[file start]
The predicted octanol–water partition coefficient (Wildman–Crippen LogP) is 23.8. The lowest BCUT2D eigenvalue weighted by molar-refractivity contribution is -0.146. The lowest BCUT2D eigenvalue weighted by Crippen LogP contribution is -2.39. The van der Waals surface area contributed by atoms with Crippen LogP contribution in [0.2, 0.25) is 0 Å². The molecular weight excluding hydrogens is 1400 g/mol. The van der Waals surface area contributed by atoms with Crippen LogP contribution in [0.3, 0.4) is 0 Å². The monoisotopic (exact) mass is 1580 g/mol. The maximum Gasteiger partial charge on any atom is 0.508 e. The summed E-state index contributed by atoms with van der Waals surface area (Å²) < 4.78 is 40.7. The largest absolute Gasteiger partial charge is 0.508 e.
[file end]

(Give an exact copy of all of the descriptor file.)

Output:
The predicted octanol–water partition coefficient (Wildman–Crippen LogP) is 23.8. The lowest BCUT2D eigenvalue weighted by molar-refractivity contribution is -0.146. The lowest BCUT2D eigenvalue weighted by Crippen LogP contribution is -2.39. The van der Waals surface area contributed by atoms with Crippen LogP contribution in [0.2, 0.25) is 0 Å². The molecular weight excluding hydrogens is 1400 g/mol. The van der Waals surface area contributed by atoms with Crippen LogP contribution in [0.3, 0.4) is 0 Å². The monoisotopic (exact) mass is 1580 g/mol. The maximum Gasteiger partial charge on any atom is 0.508 e. The summed E-state index contributed by atoms with van der Waals surface area (Å²) < 4.78 is 40.7. The largest absolute Gasteiger partial charge is 0.508 e.